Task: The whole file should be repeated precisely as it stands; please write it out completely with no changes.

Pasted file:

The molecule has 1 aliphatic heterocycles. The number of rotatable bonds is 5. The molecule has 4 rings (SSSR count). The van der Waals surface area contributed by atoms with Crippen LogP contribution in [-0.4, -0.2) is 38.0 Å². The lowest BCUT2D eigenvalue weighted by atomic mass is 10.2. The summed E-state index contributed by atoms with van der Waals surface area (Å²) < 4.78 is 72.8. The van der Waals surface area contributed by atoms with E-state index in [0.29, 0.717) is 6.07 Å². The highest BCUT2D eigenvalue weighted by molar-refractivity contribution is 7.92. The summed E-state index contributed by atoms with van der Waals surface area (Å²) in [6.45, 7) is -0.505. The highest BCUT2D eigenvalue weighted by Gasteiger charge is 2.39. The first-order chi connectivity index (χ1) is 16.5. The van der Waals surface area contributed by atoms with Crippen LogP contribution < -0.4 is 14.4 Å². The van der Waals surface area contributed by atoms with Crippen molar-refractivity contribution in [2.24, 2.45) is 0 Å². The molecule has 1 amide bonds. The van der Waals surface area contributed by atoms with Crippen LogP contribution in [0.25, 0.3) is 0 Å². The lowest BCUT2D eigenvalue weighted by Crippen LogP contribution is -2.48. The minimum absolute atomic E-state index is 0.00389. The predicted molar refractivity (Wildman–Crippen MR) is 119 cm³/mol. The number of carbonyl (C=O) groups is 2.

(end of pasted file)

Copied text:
The molecule has 1 aliphatic heterocycles. The number of rotatable bonds is 5. The molecule has 4 rings (SSSR count). The van der Waals surface area contributed by atoms with Crippen LogP contribution in [-0.4, -0.2) is 38.0 Å². The lowest BCUT2D eigenvalue weighted by atomic mass is 10.2. The summed E-state index contributed by atoms with van der Waals surface area (Å²) < 4.78 is 72.8. The van der Waals surface area contributed by atoms with E-state index in [0.29, 0.717) is 6.07 Å². The highest BCUT2D eigenvalue weighted by molar-refractivity contribution is 7.92. The summed E-state index contributed by atoms with van der Waals surface area (Å²) in [6.45, 7) is -0.505. The highest BCUT2D eigenvalue weighted by Gasteiger charge is 2.39. The first-order chi connectivity index (χ1) is 16.5. The van der Waals surface area contributed by atoms with Crippen LogP contribution < -0.4 is 14.4 Å². The van der Waals surface area contributed by atoms with Crippen molar-refractivity contribution in [2.24, 2.45) is 0 Å². The molecule has 1 amide bonds. The van der Waals surface area contributed by atoms with Crippen LogP contribution in [0.25, 0.3) is 0 Å². The lowest BCUT2D eigenvalue weighted by Crippen LogP contribution is -2.48. The minimum absolute atomic E-state index is 0.00389. The predicted molar refractivity (Wildman–Crippen MR) is 119 cm³/mol. The number of carbonyl (C=O) groups is 2.